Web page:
Dr. Sam Katz has long enjoyed an international profile for developing the measles vaccine, helping to save millions of children's lives since its approval in 1963.
But Duke pediatrician Katz, 81, also cuts a familiar figure around Carrboro, where he is seen several times a week riding his bike from his home outside town.
Katz's spheres of influence range from the global to the local, colleagues and admirers said Wednesday as he received a lifetime legacy award. The honor came from the nonprofit advocacy group Action for Children North Carolina.
"I was in India last fall as part of a health delegation and I spoke with an internationally known vaccine scientist," state health director Dr. Leah Devlin said before an awards dinner at Brier Creek Country Club.
"I said, 'I bring greetings from Dr. Sam Katz,' and the man was thrilled because he had served on an international vaccine panel with Dr. Katz.
"And Dr. Katz is also a great leader on vaccination issues in North Carolina."
A plainspoken native of New Hampshire, Katz was educated at Dartmouth and Harvard. Katz once headed the American Pediatric Society. He has won handfuls of medical and scientific awards. He is a jazz drummer, an opera lover and an Anglophile who has made North Carolina his home for the past 40 years. Katz once was a co-chairman of a commission on children's health with another towering figure, former UNC-Chapel Hill basketball coach Dean Smith.
And Katz serves on bodies that help guide vaccine policy all over the world.
"Remarkably, Sam's influence shows no sign of waning," said Dr. Joseph W. St. Geme III, who as head of pediatrics at Duke holds the position Katz occupied for 22 years.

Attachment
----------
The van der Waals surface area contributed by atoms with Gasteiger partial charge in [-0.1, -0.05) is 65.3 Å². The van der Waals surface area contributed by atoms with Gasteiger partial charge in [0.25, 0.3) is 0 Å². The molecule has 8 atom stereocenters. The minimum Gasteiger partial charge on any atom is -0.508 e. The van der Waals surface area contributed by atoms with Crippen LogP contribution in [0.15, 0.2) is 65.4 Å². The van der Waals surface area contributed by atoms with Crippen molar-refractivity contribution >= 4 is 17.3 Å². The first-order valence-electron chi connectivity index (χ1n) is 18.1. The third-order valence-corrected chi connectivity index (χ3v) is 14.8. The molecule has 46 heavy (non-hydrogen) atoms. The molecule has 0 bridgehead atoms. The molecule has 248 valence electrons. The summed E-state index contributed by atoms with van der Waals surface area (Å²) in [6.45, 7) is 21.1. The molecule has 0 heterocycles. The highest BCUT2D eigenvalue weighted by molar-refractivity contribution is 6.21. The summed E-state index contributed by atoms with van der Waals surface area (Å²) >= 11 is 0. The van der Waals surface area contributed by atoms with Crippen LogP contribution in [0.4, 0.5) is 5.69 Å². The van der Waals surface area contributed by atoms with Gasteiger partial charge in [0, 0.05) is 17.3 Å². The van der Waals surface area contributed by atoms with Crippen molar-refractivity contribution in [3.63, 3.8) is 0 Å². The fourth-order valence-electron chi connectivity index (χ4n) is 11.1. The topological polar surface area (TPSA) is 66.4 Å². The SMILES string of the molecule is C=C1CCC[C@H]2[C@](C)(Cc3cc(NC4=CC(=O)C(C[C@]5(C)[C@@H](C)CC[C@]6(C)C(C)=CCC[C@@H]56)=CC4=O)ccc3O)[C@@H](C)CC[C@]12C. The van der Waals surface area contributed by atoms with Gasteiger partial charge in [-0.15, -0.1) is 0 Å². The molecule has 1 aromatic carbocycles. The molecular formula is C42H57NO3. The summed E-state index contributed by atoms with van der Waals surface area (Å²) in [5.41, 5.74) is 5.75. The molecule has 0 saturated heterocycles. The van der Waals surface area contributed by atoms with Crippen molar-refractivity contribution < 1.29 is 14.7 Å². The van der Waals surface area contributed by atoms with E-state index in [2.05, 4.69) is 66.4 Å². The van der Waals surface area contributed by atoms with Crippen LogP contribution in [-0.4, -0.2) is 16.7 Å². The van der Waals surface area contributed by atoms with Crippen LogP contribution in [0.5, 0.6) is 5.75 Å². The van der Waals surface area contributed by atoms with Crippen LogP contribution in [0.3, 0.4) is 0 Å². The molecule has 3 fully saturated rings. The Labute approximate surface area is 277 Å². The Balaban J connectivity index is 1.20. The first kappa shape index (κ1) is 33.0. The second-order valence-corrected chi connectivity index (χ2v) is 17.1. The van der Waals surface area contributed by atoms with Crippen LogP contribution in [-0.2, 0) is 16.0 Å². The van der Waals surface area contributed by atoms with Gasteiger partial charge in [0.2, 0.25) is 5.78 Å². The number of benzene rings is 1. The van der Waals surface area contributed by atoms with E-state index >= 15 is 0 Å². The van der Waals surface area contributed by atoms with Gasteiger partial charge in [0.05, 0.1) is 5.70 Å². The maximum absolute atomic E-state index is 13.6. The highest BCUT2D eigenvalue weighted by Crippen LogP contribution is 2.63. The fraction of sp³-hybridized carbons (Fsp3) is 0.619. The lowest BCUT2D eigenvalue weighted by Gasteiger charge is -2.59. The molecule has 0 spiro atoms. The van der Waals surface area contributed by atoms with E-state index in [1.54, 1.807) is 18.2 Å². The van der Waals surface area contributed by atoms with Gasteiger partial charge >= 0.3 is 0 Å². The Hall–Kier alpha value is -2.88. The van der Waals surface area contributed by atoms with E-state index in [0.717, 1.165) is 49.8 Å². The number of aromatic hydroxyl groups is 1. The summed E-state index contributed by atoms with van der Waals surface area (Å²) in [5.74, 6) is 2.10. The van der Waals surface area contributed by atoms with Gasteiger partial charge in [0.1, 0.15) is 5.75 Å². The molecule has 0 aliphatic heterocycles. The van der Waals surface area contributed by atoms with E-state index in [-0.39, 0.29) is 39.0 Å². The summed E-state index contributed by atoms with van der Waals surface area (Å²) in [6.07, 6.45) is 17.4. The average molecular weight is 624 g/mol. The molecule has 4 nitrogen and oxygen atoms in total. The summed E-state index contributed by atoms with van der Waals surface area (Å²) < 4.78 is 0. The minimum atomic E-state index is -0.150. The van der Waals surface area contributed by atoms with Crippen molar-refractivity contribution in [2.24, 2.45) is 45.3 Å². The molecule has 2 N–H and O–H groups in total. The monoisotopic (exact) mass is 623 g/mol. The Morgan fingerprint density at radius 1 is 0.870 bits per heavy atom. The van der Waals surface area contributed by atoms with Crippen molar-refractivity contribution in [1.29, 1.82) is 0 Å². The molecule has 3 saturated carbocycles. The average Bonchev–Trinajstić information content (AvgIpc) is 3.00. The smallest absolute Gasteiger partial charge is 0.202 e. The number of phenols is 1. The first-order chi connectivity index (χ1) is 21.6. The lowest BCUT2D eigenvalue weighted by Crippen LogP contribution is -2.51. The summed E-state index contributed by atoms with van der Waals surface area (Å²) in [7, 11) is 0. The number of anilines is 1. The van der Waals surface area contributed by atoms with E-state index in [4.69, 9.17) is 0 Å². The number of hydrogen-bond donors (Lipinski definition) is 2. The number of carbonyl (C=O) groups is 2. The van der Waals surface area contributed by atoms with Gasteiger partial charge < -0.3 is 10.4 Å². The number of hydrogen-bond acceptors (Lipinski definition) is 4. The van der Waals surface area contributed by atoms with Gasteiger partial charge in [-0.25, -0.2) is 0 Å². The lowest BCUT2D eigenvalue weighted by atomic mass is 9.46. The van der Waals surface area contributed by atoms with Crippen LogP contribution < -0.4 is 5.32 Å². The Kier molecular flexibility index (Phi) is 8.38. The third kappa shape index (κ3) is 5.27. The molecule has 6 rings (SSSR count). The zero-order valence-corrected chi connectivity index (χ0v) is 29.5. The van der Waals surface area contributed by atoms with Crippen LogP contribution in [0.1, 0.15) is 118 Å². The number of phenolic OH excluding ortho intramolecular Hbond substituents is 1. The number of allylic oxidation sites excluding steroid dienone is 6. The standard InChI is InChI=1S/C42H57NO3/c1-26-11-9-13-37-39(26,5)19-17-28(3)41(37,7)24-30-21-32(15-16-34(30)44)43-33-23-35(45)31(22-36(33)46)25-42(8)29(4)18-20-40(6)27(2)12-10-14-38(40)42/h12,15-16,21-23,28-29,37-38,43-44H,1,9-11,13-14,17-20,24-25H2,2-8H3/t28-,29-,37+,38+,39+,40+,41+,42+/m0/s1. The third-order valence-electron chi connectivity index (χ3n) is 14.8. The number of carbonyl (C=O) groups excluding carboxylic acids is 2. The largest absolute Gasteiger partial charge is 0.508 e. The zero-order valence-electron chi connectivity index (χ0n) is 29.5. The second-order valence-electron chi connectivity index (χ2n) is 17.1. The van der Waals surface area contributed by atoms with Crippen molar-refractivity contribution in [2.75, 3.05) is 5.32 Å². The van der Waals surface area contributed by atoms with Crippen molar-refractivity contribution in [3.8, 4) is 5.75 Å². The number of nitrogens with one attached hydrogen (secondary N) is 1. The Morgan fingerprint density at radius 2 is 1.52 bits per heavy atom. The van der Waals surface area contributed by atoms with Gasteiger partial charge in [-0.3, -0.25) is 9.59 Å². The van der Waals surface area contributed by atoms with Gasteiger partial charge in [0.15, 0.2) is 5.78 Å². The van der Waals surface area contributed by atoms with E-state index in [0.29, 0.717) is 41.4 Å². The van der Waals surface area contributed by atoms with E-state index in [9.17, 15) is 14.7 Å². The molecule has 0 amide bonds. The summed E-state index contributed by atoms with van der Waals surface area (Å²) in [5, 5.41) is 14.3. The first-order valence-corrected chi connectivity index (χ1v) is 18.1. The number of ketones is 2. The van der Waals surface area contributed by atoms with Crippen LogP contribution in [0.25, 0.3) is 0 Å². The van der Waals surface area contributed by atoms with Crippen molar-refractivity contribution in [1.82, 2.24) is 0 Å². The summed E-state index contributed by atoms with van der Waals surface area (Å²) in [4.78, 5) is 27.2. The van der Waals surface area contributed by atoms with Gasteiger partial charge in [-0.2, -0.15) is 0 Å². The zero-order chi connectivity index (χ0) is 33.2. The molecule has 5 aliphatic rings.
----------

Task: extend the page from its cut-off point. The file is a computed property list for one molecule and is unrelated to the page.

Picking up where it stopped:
Dr. David Tayloe Jr., president-elect of the American Academy of Pediatrics and past president of the state pediatrics society, kidded Katz at the awards dinner about losing his prescription sunglasses when Tayloe's family took him body-surfing.
"Sam did not understand that bodysurfing is a contact sport," Tayloe said. "But Sam is the man as far as vaccines are concerned, everywhere."
During an interview in his Duke office, Katz recounted the great days of developing the measles vaccine. He and other researchers tested it on themselves before starting any formal trials.
"We injected it in one another," he recalled. "It was a test for safety and toxicity."
The researchers proceeded to test the vaccine on monkeys and then, after much deliberation, on children in a school near Boston, Katz said.
"They developed antibodies and, lo and behold, we were on our way," he said.
Katz stresses that the vaccine was developed by a team at Children's Hospital Medical Center in Boston that included Nobel laureate Dr. John Enders.
Since then, worldwide measles deaths among children have gone from as many as 6 million annually to about 200,000. That's still too many, Katz said, but the decline represents clear progress.
"The greatest gratification I have had is to see that you can save children's lives around the world," he said.
Free from day-to-day administrative duties at Duke, Katz does what associates call a dizzying amount of travel, often accompanying his wife, Dr. Catherine Wilfert, on her overseas excursions as an AIDS researcher.
Katz remains outspoken about developments in medicine and health-care policy.
"The business and the administration has gotten so complicated and involved -- much of this due to the lack of a health insurance system that takes care of everyone," Katz said.
Weekday callers to Katz's home are out of luck; he remains a daily presence at Duke Children's Hospital, greeting employees at all levels by first name.
"He's unfailingly brisk, energetic and imperturbable," said R. Sanders Williams, senior vice chancellor for academic affairs at Duke's medical school.
"Sam in his beautiful way lets those accomplishments speak for themselves. When he encounters students and faculty, he treats them as peers."
In accepting the award, Katz spoke both of past accomplishments and of challenges that remain, including North Carolina's low national rankings in infant mortality and childhood obesity.
"We don't have measles anymore, but obesity is going to do our children in," he said.